Promotion Picture: Maximizing Online Marketing for Brick-and-Mortar Events

Business invitations these days come in many forms—including direct mailings, emails, flyers, and cheerful phone calls. But if your followings on social media sites are robust, promoting your store’s next event online may be the easiest way to round up a crowd. Here are five no-fail tips for going social: 

Mix It Up

Resist the urge to create a one-size-fits-all invite for all your social platforms; your followings are probably demographically different on every channel. “There are Facebook people, and there are Instagram people—it’s different eyeballs,” explains retailer Soraya Cayen, who hosts glittering and well-attended trunk shows at her store, Cayen Collection, in Carmel, Calif. And make sure your posts are varied. Andrew Schloss, director of brand and partner at New York City showroom Reinstein/Ross Goldsmiths, likes to educate his clients in social invites: “Rather than say, ‘Here’s a cool thing and here’s the price,’ we give them some info on its creation or materials,” he says. “People love to learn.”

Get Your Game On

Gamification—the industry buzzword for integrating games into marketing messaging—is designed to engage social consumers even when they’re not window-shopping. An example: Heineken held a Crack the U.S. Open contest on Instagram, where a graphic designer compiled 200 photos of tennis fans (a staged shot) sitting on bleachers. Followers could win tickets to the U.S. Open by identifying all of the fans through a series of clues. Hype your next happening with a social game that begins on Facebook or Instagram and ends with your gifting the winner with a pretty bauble at your event (which they must attend to claim their prize!).

Be Time-Sensitive

A sense of urgency was built into the DNA of Snapchat, the social platform that lets users post “snaps”—photos or videos viewable for only a few seconds before vanishing. Harness that ephemeral energy for your event with a contest where you post a video of someone from your business asking users to post photos of their favorite jewelry—maybe pieces from the brand you’re partnering with on the event. Offer swag bags (to be distributed at the event) for the most creative/hilarious/elegant entries.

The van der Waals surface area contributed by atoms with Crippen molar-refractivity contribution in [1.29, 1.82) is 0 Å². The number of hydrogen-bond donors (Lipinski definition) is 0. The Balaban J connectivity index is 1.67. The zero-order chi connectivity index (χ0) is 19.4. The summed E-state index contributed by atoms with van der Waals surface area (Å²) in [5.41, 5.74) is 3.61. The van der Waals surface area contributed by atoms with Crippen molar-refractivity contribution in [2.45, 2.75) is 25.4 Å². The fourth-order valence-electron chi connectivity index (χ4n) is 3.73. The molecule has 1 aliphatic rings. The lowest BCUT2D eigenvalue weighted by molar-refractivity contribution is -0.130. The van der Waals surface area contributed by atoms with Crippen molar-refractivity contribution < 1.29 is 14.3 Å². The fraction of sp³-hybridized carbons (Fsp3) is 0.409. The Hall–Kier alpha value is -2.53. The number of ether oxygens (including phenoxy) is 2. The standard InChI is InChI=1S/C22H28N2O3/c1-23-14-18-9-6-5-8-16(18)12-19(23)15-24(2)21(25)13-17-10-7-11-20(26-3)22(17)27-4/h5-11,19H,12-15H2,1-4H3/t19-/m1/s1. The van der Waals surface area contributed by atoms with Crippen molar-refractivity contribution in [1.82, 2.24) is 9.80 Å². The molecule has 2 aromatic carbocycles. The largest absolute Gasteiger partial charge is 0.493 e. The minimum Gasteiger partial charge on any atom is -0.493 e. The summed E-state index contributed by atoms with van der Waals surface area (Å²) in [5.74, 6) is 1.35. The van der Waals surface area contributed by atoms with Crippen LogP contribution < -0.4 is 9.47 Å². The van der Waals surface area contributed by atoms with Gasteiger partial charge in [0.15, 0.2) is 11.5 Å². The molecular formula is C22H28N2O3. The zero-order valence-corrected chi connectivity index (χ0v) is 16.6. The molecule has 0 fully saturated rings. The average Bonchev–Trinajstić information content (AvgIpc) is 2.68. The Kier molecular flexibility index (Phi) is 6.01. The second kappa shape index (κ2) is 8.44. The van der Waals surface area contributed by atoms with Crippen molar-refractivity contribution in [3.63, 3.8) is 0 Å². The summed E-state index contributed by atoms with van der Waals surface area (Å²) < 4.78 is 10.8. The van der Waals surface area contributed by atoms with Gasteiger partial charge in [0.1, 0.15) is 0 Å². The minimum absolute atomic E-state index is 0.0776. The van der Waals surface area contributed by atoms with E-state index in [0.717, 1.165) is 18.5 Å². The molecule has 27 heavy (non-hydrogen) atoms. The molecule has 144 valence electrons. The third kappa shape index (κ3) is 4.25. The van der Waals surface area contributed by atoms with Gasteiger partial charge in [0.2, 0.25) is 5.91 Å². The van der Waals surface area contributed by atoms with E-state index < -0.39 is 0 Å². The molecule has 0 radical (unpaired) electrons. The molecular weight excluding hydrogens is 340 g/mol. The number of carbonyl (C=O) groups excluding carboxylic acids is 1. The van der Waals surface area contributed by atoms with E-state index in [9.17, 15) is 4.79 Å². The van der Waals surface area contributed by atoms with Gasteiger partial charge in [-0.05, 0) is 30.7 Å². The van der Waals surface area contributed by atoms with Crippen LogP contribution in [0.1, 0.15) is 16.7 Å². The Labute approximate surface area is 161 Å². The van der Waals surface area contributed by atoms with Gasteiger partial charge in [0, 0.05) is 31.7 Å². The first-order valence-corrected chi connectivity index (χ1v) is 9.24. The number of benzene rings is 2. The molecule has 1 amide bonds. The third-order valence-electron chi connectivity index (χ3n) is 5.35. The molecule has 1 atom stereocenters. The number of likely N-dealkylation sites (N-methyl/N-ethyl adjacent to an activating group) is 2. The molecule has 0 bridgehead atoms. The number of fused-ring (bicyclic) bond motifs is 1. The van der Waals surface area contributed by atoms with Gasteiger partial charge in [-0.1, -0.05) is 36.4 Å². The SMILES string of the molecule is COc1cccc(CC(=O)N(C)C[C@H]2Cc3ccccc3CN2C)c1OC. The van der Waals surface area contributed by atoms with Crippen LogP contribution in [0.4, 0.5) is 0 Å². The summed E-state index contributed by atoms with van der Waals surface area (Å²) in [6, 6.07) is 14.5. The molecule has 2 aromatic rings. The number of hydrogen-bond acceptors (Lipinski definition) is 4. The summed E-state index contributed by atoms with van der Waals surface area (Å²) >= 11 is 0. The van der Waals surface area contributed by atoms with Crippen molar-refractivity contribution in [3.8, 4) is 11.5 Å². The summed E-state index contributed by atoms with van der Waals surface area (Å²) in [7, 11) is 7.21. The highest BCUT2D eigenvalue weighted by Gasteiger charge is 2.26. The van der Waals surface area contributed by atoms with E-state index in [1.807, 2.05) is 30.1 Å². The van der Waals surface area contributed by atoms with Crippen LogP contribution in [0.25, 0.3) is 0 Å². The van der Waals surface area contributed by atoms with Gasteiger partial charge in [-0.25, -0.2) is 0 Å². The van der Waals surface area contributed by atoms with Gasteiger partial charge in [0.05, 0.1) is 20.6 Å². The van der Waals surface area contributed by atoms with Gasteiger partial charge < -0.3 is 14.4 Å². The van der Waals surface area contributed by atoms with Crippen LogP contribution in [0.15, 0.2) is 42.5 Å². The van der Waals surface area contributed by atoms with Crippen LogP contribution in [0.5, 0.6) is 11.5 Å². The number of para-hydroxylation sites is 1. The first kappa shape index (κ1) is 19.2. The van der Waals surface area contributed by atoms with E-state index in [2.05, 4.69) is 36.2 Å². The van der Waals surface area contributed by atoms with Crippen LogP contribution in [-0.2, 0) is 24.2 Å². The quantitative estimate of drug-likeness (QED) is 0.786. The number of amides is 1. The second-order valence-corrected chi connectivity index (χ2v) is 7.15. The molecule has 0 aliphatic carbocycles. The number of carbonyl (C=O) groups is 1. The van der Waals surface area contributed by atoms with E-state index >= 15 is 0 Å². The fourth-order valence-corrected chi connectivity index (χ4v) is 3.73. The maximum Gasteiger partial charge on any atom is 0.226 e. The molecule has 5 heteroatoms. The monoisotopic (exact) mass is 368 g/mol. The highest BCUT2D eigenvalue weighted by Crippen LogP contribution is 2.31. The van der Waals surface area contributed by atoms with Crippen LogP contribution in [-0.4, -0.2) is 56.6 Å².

Embrace Video

Video is particularly effective in reaching a younger audience—and the more creative your videos, the more eyeballs they’re likely to capture. Consider a 30-second spot featuring a casual interview with the designer whose jewelry is being presented in your next trunk show. Other options: Film a camera-ready staffer modeling exquisite pieces from the collection you’ll be toasting; ask a tech-savvy associate to compile a highlights reel from past events that includes an invite to your next bash. 

Tap Influencers

The best way to build a network of event-goers for your store is to hold memorable events—often. “Word of mouth is huge,” Schloss says. “People know we have a lot going on at our events, and that they will be fun.” When promoting attendance via social media, it pays to persuade the biggest mouths in your network to spread the word on your behalf. Ask your most enthusiastic followers and commenters to talk up the event by reposting your Facebook or Instagram updates, or even creating their own. These brand evangelists are your foot soldiers in the promotion game, so remember to reward them for their valuable efforts. 

Top: One of Cayen Collection’s in-demand events

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